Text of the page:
Sunday, July 22, 2012


A regular reader of this blog, whom I met through it, lives in Aurora, Colorado.  Indeed, he sent an email to his friends noting that at 8:30 the night of the midnight shooting, he was a couple of blocks away, making copies at Kinkos.  So this horror hits a little closer to TONE's home, if only figuratively, than others have.

There's been a lot of talk about gun control in the aftermath of the massacre, and rightly so.  Sadly, much of the talk has been about how gun control is off the table--another political third rail.

This page has noted before that it's time to call out the NRA.  Time to tell home truths--that the NRA and its allies are the witting or unwitting allies of organized crime, specifically drug cartels, and of international terrorism.  

A few other observations:  Writing in The New York Times, Roger Ebert sagely notes that, " In theory, the citizenry needs to defend itself. Not a single person at the Aurora, Colo., theater shot back, but the theory will still be defended."  Yes.   And its not just in Aurora.  No one shot back at Virginia Tech, or Columbine (though I shudder to think of legalizing guns in schools, there are some assertedly sane people who advocate that), or at the shooting of Cong. Gabrielle Giffords, or at any of the other mass murders that have stained our country.  If the nearly 300 million guns that are out there aren't being used to protect the citizenry from crazy killers, isn't the private-law-enforcement theory proved totally bankrupt?

Along that line, a letter in The Times commented, "Let’s say movie theater patrons were allowed to carry guns. When one or more moviegoers exiting the theater reached for his or her gun to stop the first shooter, it would be unknown to the many bystanders whether they were acting in collusion. This is why the first armed individual who arrived on the scene of the Gabrielle Giffords shooting didn’t pull out his weapon. He did not want to be mistaken for a second gunman."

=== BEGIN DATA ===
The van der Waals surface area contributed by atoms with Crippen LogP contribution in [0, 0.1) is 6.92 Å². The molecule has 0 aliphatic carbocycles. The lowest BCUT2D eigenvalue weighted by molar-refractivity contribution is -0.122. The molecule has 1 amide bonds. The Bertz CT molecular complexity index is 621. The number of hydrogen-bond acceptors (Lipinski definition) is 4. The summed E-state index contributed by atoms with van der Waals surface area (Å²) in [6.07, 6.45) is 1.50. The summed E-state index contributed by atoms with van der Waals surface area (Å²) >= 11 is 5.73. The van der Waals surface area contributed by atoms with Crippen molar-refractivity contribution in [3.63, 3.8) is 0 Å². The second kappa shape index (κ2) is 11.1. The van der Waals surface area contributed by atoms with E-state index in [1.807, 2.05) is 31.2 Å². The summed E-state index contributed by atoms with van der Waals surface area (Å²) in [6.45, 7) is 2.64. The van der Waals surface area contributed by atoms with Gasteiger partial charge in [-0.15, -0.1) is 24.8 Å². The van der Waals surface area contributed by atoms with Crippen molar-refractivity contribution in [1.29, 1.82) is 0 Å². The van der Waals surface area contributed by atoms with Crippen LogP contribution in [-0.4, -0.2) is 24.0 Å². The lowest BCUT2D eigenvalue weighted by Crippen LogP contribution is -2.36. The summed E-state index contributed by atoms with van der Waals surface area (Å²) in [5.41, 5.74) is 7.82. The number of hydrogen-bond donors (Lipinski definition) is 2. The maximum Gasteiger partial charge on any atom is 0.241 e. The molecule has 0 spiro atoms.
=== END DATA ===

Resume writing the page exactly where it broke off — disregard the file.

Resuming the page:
If we polled law enforcement professionals, do you think they would favor more control of dangerous weapons?

That brings up another point.  Some of those who believe most passionately in what they mistakenly call the right to bear arms (more on that below) also espouse the notion that our rights are in danger.  To them, an armed citizenry is the last line of defense against totalitarianism.  Yet we don't hear them protesting against government reading their emails, or the proliferation of video cameras covering more and more of the public space.  If we want to protect our form of government, doesn't it make more sense to provide space for private thought and private action, rather than arming for Armageddon?  Or perhaps Armageddon is only an excuse.

(About the "right to bear arms."  In context, that clearly means the right to stand in the nation's defense.  When the 2nd Amendment was adopted, the framers who spoke of the "right to bear arms," meant the right of citizens to belong to the militia (hence the prefatory phrase, "A well regulated Militia, being essential to the security of a free State...").  The men who wrote the Amendment meant to secure the right of states to raise militias, as a counterweight to a national army. So, you want to exercise your right to bear arms?  Join the National Guard.  And, yes, I know that a majority of the Supreme Court disagrees.  But on this, as on many things, that majority is wrong.)

1 comment:

Leanderthal, Lighthouse Keeper said...

Thanks for your excellent essay on the Colorado tragedy. I look forward to sharing it with my friends.

Your last paragraph clarifies what's going on with the NRA advocates and why they are wrong about the meaning of the right to bear arms.

Yes, the states' National Guards are the well regulated militias spoken of by the founders.